A Gospel Coalition article has taken aim at evangelical boomers who support and will vote for Trump, painting them as foolish, prone to conspiracy theories, inconsistent in ideology, and likely racist and xenophobic in some manner.
The article, written by senior editor Brett McCraken, seeks to discuss the generational voting divide between younger evangelicals and their parents. The writer opens up with this canon blast, framing the queries as facts to be assumed.
I’m hearing more and more young, conservative-leaning evangelicals express disappointment at the political behavior of their conservative parents—a growing concern that they’re being radicalized into the conspiracy-spreading far-right by a steady diet of Fox News, Rush Limbaugh, and Ben Shapiro.
The correct response to these young evangelicals would be to rebuke them for such silliness and conspiratorial thinking, crushing and disabusing them of their propensity to propagate progressive talking points. Yet McCraken buttresses this scenario by providing another, remarking:
One young pastor shared that, as much as his peers want to glean from the wisdom of their parents’ generation, it seems there is little wisdom left. In the words of one pastor friend: ‘They’ve all given themselves over to the foolishness of America.’
Meet the New Conservatives
Pivoting to favorably quoting Michelle Obama about how American kids are being lied to by their parents about their values and can’t trust them anymore, in the context of voting and having wisdom, McCraken points out how Obama’s words “resonated with many young evangelicals” like Michael Wear.
Wear of course is a proud Democrat who worked for the Obama White House for several years as part of his faith-based initiative to get Christians to vote for Obama and to overcome arguments that he was “pro-choice.” He also worked in the office of Faith-Based and Neighborhood Partnerships, framing democratic policies in Christian language to make them palatable. Wear also founded the @ANDCampaign, a democratic organization that serves to disincentivize conservatives from voting for Trump while pretending to be politically neutral.
Is this what the Gospel Coalition understands “young, conservative-leaning evangelicals” to be?
The Shame is Palpable
Pointing out that he can see why some “Christian voters might find Trump the lesser of two evils,” McCraken says that the real disappointment and tragedy is that these boomer parents don’t find Trump evil at all, and don’t frame their vote as one between the lesser of two evils, but rather of good vs evil, or good policy vs bad. He points out again that “reasonable arguments for Christians to vote for Trump can be made” while being sure to add “as can arguments to vote for other candidates.” by which he means Democrat candidates.
Summarizing, we get the notion if your parents are listening to Ben Shapiro or Rush Limbaugh, don’t believe that Christians should vote for Biden the Baby-Butcherer, and don’t necessarily view a vote for Trump as a vote for “evil,” then it’s right to be disappointed but that you shouldn’t be disrespectful about it:
Seek to understand. Don’t assume the worst. Don’t instantly ascribe their political preferences to racism, xenophobia, greed, or some other vice. Be slow to chalk up their politics to idolatry. While their political leanings may indeed be partially rooted in sin and idolatry, recognize that yours likely are as well…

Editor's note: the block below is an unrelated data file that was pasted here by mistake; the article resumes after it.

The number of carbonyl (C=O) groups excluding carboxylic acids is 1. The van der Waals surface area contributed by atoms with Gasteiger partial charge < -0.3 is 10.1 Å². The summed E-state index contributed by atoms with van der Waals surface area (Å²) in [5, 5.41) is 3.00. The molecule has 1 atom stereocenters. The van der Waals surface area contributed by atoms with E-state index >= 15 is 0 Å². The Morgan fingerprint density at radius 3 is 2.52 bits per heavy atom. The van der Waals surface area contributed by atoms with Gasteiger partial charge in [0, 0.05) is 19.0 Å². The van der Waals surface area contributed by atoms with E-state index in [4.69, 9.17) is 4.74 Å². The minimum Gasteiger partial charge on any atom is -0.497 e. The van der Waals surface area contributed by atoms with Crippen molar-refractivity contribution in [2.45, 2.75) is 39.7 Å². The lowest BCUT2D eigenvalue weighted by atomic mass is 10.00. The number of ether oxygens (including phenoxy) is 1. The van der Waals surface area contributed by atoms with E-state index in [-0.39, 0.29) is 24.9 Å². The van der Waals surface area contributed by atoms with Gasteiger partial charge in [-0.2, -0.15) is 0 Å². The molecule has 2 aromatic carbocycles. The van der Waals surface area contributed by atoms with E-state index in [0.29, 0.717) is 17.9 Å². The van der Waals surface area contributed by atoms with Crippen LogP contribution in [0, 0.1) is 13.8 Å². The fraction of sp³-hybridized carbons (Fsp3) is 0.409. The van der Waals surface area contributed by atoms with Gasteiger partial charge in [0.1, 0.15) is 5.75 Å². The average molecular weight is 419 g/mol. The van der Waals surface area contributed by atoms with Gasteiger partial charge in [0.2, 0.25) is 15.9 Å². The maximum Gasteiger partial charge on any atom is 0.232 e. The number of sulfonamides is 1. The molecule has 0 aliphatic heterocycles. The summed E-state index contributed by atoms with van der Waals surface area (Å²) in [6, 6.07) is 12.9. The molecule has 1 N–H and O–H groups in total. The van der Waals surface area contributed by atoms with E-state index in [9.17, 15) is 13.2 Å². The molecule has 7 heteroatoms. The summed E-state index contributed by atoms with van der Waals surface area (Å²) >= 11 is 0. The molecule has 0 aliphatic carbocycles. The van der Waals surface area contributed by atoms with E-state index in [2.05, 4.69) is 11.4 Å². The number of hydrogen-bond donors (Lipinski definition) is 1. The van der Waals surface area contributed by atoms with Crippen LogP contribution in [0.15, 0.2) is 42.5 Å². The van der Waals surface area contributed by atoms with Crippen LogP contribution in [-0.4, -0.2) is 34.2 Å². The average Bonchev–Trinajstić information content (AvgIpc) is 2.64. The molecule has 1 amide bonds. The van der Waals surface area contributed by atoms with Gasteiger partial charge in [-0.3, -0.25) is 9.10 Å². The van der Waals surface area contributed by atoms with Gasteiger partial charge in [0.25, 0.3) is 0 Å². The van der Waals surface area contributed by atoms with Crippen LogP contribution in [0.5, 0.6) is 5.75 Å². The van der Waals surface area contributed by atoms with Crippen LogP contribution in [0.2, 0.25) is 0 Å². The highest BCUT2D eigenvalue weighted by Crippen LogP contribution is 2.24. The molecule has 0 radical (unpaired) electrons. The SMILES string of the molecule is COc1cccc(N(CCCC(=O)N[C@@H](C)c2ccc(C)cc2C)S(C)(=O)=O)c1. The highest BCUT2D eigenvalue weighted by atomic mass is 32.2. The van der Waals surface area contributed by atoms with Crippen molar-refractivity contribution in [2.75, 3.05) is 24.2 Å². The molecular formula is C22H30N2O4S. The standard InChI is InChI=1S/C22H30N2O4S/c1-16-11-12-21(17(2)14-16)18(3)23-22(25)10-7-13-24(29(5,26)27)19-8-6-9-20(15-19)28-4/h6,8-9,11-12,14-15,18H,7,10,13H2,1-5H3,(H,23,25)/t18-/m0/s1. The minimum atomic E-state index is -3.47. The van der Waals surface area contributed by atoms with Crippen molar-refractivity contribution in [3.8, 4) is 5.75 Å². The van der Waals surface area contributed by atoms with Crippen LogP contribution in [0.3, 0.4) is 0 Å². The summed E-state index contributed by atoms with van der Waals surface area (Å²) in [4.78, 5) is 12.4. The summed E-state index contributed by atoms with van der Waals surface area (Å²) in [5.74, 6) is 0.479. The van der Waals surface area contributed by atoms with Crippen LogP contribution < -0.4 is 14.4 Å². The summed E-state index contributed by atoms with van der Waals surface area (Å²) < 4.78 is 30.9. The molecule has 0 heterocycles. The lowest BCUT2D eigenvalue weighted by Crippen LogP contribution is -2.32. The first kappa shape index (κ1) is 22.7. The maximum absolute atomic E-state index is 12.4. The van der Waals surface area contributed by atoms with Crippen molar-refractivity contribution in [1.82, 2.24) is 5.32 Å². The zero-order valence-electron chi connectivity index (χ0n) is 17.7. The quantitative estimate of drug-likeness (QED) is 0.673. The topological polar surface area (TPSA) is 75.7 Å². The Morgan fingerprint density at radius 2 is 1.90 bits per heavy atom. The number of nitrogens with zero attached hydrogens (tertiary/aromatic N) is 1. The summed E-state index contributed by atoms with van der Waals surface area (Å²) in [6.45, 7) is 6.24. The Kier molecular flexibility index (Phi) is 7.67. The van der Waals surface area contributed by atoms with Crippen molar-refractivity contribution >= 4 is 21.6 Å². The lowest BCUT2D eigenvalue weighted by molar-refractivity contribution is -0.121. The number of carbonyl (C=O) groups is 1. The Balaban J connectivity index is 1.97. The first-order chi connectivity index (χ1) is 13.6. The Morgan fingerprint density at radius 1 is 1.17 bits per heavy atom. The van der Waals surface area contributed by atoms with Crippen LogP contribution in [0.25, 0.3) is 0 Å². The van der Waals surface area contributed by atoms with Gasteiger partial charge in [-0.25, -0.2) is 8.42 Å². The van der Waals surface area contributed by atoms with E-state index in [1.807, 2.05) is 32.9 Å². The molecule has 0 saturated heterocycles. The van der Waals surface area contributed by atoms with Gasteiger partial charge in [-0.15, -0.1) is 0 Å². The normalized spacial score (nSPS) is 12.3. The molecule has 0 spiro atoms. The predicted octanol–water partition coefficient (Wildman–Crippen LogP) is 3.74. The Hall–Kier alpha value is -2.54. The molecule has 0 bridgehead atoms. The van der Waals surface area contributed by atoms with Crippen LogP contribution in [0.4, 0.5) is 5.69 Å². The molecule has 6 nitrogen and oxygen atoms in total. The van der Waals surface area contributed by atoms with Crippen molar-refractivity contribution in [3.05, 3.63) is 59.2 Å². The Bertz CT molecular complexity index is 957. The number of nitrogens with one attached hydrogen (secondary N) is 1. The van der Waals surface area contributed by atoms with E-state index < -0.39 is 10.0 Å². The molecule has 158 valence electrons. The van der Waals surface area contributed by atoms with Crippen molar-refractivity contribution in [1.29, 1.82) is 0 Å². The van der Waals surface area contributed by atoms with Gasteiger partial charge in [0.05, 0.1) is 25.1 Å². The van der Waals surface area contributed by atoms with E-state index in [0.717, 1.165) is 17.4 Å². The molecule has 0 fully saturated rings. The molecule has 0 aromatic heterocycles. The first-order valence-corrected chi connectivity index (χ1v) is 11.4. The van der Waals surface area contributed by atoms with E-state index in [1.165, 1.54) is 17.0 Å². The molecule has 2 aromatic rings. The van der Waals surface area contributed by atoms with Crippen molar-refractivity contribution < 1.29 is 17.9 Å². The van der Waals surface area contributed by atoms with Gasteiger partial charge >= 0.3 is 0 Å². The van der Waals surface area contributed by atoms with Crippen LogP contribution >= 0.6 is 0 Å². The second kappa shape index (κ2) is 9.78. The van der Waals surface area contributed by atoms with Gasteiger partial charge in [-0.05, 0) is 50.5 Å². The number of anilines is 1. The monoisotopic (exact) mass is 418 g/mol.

Instead of judging them, give grace, and engage in conversation.
Why is the correction being framed as racism or xenophobia necessarily being part of the conversation, as if those are legitimate, likely motivators for voting Republican?
The caution coming from McCraklen is that “racism and xenophobia likely are motivators, but be slow in that accusation – you’ll get there eventually, no need to be hasty.”
Furthermore, what is partially sinful about voting for the Republicans? Where’s the sin in that, O Great Gospel Coalition? Where’s the sin in voting for Republicans up and down the ticket, local, statewide, and national? And not even just voting, but how is having a “political leaning” an issue that is rooted in sin that must be examined and mortified? Why is grace needed, unless the underlying assumption is that political preferences like voting for the GOP are on some level sinful, racist, xenophobic, and seen as a way to score some filthy lucre? The posture is that the fears and grievances of these young pastors are assumed to be factual and true, and not hypothetical queries.
A Final Swipe
McCraken finishes with a caution that seeks to come across as fair and even-handed, but instead strikes as overwrought and indicting, a final potshot to assuage the righteous anti-Trump freedom fighters of their righteous emotions.
Immaturity is thinking your parents or grandparents are totally wrong about everything in politics and are wholly driven by sin-born blind spots. Maturity is admitting you are just as prone to blind spots yourself, even if they are different ones.
Again, what is being said is simple – your parents and grandparents voting Republican after being riled up by that conspiracy guy Ben Shapiro is a “sin-born blindspot” – but be humble because you have your blind spots, even if they are “different” ones and not “political ones” like theirs are.
Expect to see more articles like this from TGC as November 3 approaches.
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